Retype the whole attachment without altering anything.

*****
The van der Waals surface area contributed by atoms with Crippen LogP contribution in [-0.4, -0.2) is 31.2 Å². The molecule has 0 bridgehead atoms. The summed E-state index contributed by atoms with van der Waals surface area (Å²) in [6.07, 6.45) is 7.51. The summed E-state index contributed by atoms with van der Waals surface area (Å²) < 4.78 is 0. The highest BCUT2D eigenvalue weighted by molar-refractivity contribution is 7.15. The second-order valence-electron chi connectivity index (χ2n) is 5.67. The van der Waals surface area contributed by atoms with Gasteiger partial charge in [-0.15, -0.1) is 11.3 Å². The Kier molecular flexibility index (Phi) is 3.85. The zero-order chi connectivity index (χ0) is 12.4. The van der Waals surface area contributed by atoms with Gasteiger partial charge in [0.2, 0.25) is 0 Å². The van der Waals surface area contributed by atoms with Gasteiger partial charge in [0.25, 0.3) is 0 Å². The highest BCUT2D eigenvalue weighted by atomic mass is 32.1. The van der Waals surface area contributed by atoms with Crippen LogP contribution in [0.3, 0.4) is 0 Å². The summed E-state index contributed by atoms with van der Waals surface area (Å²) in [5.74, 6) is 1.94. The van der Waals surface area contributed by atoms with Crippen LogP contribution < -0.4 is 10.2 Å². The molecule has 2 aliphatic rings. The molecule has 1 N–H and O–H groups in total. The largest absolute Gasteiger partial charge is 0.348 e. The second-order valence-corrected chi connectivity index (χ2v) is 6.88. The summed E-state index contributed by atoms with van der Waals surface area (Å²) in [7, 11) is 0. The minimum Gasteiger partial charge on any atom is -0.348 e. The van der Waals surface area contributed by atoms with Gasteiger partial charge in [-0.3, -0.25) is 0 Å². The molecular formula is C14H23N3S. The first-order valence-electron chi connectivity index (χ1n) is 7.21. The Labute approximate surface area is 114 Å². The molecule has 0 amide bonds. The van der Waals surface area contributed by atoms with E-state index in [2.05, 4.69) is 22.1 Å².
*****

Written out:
The van der Waals surface area contributed by atoms with Crippen LogP contribution in [-0.4, -0.2) is 31.2 Å². The molecule has 0 bridgehead atoms. The summed E-state index contributed by atoms with van der Waals surface area (Å²) in [6.07, 6.45) is 7.51. The summed E-state index contributed by atoms with van der Waals surface area (Å²) < 4.78 is 0. The highest BCUT2D eigenvalue weighted by molar-refractivity contribution is 7.15. The second-order valence-electron chi connectivity index (χ2n) is 5.67. The van der Waals surface area contributed by atoms with Gasteiger partial charge in [-0.15, -0.1) is 11.3 Å². The Kier molecular flexibility index (Phi) is 3.85. The zero-order chi connectivity index (χ0) is 12.4. The van der Waals surface area contributed by atoms with Gasteiger partial charge in [0.2, 0.25) is 0 Å². The van der Waals surface area contributed by atoms with Gasteiger partial charge in [0.25, 0.3) is 0 Å². The highest BCUT2D eigenvalue weighted by atomic mass is 32.1. The van der Waals surface area contributed by atoms with Crippen LogP contribution in [0.3, 0.4) is 0 Å². The summed E-state index contributed by atoms with van der Waals surface area (Å²) in [5.74, 6) is 1.94. The van der Waals surface area contributed by atoms with Crippen LogP contribution < -0.4 is 10.2 Å². The molecule has 2 aliphatic rings. The molecule has 1 N–H and O–H groups in total. The largest absolute Gasteiger partial charge is 0.348 e. The second-order valence-corrected chi connectivity index (χ2v) is 6.88. The summed E-state index contributed by atoms with van der Waals surface area (Å²) in [7, 11) is 0. The minimum Gasteiger partial charge on any atom is -0.348 e. The van der Waals surface area contributed by atoms with Gasteiger partial charge in [-0.3, -0.25) is 0 Å². The molecular formula is C14H23N3S. The first-order valence-electron chi connectivity index (χ1n) is 7.21. The Labute approximate surface area is 114 Å². The molecule has 0 amide bonds. The van der Waals surface area contributed by atoms with E-state index in [2.05, 4.69) is 22.1 Å².